Palm tree story wins in SciDev.Net journalism awards
07 June 2022, Africa: A story about a farmer in Algeria who invented a device which can water his palm trees automatically has won the ‘News Article of the Year’ in the annual SciDev.Net journalism awards.
Riaz Mazouzi’s prize-winning story ‘He could not find workers, so he invented a regulator that watered his palms,’ featured last July on SciDev.Net’s Middle East and North Africa pages.
It beat shortlisted stories which focused on trade barriers blocking global COVID-19 vaccine goals and a Taliban ban on jabs which may trigger a COVID-19 spike. His story also bettered articles on climate finance ‘from north to south’ and Syrians who warm themselves with fireplaces made from missile shells.
The global journalism awards are in recognition of the impactful contributions that SciDev.Net writers have made around the world. Often their stories are written in challenging circumstances. This includes in areas affected by the COVID-19 pandemic as well as political instability.
The winners were chosen by SciDev.Net’s Editorial Advisory Group, based on a shortlist drawn up by SciDev.Net editors.
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Ben Deighton, Managing Editor at SciDev.Net, said the high standard of entries is testament to the professionalism of the journalism on SciDev.Net’s roster.
“To be able to research and write engaging copy that questions some of the most significant issues of our time is testament to the dedication and hard work of our journalists,” he said. “This is particularly so when conducted in places where their own safety is put at risk by potentially deadly viruses and political instability that can include war.”
In the ‘Feature Article of the Year’ category, a piece entitled ‘COVID-19, lies and statistics: corruption and the pandemic’ took the honours after impressing judges with its in-depth analysis of the issue involving ‘secretive’ governments around the world.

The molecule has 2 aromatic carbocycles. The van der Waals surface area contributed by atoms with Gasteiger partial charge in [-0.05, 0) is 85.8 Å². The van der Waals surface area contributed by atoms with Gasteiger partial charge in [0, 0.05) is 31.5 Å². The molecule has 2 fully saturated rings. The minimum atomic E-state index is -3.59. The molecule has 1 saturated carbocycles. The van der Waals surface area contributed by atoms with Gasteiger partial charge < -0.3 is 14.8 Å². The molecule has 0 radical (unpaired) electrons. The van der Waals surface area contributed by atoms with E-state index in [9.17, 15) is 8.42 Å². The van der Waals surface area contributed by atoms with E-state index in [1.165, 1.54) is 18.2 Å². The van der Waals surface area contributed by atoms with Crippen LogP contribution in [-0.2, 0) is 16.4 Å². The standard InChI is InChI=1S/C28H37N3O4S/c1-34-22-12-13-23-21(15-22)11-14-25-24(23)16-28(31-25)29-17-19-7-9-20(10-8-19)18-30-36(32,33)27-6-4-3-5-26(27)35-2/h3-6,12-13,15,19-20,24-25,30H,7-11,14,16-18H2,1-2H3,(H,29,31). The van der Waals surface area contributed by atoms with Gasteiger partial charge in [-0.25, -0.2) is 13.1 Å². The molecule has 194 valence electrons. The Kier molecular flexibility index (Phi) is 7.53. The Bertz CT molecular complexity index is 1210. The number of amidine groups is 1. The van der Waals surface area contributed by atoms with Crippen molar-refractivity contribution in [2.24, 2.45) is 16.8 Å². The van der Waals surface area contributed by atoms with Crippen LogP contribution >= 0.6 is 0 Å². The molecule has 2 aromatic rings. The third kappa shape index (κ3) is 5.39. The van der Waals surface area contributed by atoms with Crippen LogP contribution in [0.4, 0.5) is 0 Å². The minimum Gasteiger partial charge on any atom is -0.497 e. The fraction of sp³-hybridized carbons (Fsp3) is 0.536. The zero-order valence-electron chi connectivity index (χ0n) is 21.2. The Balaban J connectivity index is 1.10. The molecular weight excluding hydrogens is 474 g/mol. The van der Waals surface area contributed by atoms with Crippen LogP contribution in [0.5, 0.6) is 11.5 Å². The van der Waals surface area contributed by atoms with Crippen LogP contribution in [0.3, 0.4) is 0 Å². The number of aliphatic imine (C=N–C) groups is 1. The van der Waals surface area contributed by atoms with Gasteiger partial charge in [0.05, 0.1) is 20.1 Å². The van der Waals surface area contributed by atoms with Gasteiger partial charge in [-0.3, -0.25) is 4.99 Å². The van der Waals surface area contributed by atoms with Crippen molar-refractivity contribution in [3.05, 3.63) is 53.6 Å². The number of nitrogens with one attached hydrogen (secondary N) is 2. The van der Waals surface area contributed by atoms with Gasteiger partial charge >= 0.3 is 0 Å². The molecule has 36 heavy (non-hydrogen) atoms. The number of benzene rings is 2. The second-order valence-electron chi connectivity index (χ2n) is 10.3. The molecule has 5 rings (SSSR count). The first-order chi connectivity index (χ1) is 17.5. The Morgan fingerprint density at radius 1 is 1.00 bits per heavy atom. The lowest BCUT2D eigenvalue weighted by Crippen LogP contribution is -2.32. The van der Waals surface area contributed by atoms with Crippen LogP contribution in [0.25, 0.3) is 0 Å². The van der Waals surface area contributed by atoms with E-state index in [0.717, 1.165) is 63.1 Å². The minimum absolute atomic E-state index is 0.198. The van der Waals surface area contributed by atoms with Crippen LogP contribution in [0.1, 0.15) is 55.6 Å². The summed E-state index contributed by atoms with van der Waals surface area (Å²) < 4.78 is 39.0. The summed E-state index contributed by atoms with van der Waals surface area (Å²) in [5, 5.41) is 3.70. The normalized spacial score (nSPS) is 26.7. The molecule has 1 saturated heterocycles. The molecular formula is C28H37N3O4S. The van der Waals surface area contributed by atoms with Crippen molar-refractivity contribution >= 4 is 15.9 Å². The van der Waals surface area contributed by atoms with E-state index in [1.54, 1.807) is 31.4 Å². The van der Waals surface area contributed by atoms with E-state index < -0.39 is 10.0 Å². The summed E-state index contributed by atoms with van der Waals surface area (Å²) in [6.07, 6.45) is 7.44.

The article, written by Fiona Broom, Aleida Rueda, Joel Adriano and Syriacus Buguzi, highlights how data on COVID-19 deaths and cases goes unreported in many countries and that corruption and secrecy is putting lives at risk.
The journalists saw off competition from features that included pieces about a predicted mass exodus of health staff following COVID-19 and polluters in Africa escaping justice.
Other shortlisted entries included features about research ‘colonialism’ still ‘plaguing’ Africa and taxi drivers putting themselves and passengers at risk by fuelling their cars on cheaper domestic gas instead of petrol.
In other award categories, Helen Mendes scooped the ‘Interview of the Year’ with a report about how to stop ‘helicopter research colonisation.’ In this article, Ms Mendes interviewed Adriana Romero-Olivares, a biologist at New Mexico State University and co-author of a paper about ‘helicopter research’ – the practice where local scientists go unacknowledged.
Her interview triumphed over others that looked at how the Israel-Gaza conflict has halted vaccine rollout and a social scientist at the forefront of the fight against COVID-19. She also beat interviews that addressed scientific research after 15 years of siege in Gaza and the second filling of the Grand Ethiopian Renaissance Dam.
Finally, in the ‘Multimedia of the Year’ category, Aleida Rueda won with her report – which includes a video published on the SciDev.Net YouTube channel – about how maternal deaths from haemorrhage are preventable.
The video explores the way in which doctors, patients and specialists in the prevention of maternal death develop research and initiatives so that maternal deaths due to placenta accreta can be totally avoidable.
Shortlisted pieces in the category included a look at how plastic debris in soil aids the growth of dangerous fungi and two global reports which show the challenge of water and sanitation in fighting COVID-19.
The other two shortlisted items were an article about young people in Egypt getting involved in cleaning the River Nile of solid waste which threatens its fish and a piece concerning sustainable ‘Kun Houses’ in Jordan which can be built in eight weeks.
Mr Deighton added, “Congratulations once again to the winners and shortlisted entries for their excellent journalism. It is their work which helps SciDev.Net continue to offer world-leading authoritative news, views and analysis about science and technology for global development.”